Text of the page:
North Hills months behind West View Elementary captured vestibule project

October 13, 2018

Efforts to improve the security at the West View Elementary School building by reconfiguring the main entrance have been hampered by delays in obtaining custom-fabricated components needed for the project, according to the project’s architect.

In April the North Hills school board agreed to add a so-called “capture vestibule” to the building that would serve as a secure holding area to prevent anyone who comes through the front doors from venturing farther into the building.

The work was supposed to be completed by the time students returned from summer break in late August.

But the project is not expected to be completed until early November, according to Jon Thomas of Thomas & Williamson Program Management, which designed the vestibule.

“In past years we’ve done projects where we’ve done everything we could to use off-the-shelf materials,” Thomas said, noting that much of the material for the expansion at McIntyre Elementary were easily obtained “so we didn’t have any fabrication going on to slow down the progress.”

“With this project, we didn’t have that luxury,” Thomas said.

Some of the items that have to be made-to-order include a skylight, the glass and metal “storefront” that serves as the main structure of the vestibule, as well as doors and windows.

Thomas said weather also has impacted progress.

“The roofing and sheet metal trim has been ready to go (since the end of September),” he said, adding that contractors have been trying to do the work “in between rainstorms.”

Adding the capture vestibule to serve as a secure holding area is part of the district’s efforts to bolster the safety of students and staff.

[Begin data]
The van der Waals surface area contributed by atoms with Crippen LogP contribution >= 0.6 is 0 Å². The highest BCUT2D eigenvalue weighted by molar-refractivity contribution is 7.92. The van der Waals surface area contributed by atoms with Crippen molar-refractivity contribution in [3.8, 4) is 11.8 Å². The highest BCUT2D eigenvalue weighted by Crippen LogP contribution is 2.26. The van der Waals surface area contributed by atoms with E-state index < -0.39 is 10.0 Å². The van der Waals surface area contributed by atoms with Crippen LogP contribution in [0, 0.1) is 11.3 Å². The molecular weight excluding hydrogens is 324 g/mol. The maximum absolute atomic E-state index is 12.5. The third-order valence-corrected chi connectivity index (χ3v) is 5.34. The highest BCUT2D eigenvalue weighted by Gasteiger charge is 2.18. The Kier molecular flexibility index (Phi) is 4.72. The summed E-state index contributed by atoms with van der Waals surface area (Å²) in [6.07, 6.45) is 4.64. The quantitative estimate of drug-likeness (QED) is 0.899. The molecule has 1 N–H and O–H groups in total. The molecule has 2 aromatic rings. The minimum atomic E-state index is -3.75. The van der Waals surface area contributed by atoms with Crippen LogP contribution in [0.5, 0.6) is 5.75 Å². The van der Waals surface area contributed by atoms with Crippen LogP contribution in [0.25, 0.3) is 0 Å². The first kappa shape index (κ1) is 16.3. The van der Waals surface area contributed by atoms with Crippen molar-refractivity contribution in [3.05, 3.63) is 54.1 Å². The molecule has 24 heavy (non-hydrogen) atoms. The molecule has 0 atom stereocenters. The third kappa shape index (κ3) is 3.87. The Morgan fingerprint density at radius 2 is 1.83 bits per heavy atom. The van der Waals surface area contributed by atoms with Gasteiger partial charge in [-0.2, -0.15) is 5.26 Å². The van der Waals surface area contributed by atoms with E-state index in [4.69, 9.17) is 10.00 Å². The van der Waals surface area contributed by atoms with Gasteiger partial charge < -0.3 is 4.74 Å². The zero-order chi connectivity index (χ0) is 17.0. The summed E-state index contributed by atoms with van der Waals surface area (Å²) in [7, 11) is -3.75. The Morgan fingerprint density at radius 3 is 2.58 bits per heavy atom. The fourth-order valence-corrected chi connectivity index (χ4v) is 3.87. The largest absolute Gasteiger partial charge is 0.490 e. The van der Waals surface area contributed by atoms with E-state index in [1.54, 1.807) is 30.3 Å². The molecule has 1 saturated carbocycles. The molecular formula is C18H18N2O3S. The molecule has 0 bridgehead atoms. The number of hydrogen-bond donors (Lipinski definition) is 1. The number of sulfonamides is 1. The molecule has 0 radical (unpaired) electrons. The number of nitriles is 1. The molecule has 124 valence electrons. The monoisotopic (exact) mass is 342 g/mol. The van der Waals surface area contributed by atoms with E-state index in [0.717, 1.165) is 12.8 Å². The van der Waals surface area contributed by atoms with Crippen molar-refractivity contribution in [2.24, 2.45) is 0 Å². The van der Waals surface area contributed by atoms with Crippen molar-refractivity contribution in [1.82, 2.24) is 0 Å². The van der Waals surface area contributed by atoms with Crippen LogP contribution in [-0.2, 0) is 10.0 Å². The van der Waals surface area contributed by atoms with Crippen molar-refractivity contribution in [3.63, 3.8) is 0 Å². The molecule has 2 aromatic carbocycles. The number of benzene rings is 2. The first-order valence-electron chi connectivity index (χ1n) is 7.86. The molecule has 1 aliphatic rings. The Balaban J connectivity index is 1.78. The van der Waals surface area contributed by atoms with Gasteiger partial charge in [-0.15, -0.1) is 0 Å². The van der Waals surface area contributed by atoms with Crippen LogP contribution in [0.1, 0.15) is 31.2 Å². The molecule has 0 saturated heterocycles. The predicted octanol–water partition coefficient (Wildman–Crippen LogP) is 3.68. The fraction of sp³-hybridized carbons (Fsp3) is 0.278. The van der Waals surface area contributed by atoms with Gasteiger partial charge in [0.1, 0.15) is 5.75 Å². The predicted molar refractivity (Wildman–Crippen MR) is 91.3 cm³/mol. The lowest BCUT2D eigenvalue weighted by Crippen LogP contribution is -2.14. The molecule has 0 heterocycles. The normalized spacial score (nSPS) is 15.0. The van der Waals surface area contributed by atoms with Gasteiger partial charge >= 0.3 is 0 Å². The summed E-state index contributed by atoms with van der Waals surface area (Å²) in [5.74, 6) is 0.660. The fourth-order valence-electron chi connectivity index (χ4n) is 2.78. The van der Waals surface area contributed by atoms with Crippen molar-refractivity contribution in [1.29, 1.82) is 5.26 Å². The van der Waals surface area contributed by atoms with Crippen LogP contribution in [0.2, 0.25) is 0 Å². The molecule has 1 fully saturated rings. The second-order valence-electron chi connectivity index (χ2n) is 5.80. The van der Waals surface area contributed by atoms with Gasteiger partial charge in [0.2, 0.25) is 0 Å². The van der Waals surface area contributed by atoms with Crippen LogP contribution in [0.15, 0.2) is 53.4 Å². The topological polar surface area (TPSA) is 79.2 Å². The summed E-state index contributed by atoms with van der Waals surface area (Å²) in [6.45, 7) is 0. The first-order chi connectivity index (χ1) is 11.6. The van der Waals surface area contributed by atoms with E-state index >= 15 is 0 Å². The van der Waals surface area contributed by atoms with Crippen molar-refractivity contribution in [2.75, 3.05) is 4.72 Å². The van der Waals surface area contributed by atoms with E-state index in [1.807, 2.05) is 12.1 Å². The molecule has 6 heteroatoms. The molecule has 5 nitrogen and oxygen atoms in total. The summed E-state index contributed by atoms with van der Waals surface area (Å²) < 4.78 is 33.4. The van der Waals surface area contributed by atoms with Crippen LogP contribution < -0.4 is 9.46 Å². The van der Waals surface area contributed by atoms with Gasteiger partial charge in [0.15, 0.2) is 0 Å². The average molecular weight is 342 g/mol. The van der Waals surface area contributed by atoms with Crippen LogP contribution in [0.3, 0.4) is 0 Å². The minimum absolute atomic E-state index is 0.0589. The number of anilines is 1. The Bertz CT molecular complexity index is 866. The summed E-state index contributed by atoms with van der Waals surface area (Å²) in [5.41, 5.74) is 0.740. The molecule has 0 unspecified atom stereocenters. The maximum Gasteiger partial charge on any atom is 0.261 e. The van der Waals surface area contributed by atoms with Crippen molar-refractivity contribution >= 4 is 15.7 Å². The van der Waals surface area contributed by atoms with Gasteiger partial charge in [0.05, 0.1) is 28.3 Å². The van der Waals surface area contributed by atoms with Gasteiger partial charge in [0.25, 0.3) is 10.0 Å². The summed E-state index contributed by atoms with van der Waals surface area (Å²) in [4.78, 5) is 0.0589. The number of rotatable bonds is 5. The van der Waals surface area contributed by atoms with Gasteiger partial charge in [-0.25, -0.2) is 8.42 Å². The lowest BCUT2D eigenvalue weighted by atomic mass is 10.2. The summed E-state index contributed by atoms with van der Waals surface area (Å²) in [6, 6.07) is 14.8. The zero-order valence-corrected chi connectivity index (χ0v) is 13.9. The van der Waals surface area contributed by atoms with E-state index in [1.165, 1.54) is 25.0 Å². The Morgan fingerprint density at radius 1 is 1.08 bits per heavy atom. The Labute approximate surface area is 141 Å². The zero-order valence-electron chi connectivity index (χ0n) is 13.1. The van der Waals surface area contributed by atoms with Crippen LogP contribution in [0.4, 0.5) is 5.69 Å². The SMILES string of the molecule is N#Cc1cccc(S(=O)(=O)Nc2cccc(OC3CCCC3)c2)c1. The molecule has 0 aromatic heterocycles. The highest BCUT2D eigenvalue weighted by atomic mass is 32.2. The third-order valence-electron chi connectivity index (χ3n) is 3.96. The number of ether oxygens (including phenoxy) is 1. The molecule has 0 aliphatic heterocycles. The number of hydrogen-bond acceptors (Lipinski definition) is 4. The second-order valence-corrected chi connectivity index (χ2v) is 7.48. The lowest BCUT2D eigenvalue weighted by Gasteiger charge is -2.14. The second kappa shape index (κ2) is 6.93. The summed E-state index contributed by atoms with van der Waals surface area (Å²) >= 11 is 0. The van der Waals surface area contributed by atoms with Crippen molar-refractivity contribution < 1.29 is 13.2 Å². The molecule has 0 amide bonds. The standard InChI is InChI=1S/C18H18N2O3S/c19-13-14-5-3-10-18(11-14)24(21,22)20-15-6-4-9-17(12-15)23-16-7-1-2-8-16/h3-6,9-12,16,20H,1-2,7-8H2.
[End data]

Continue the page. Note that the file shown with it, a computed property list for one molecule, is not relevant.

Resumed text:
Once the captured vestibule is completed, visitors will be buzzed in and then wait in an enclosed area equipped with bulletproof glass until their credentials are checked.

Although considered a small project, Thomas said creating the vestibule has also been made “challenging” because the original entrance to the building is not accessible for people with physical limitations.

As a result, contractors had to construct modifications to allow people who use wheelchairs to enter the building.

Several board members were upset that the project is not done.

“This is really frustrating on the part of the board because we spent an awful lot of time thinking about how to make our students safer,” said board member Annette Giovengo-Nolish. “This is something that we agreed on last spring.”

While Thomas acknowledged the board’s frustration, he said the delays in obtaining materials is beyond the scope of his contract for the project.

He said while he typically performs construction management as part of the work he does for the district, for this project he was only hired to do the design work.

“I have some regular check-ins (with the contractors) and don’t charge for that,” he said, adding that he also has not billed the district for time spent appearing before the board to provide updates or answer questions.

But “we’re not doing procurement management and monitoring the purchase of materials,” he said. “You didn’t hire me to do that here.”

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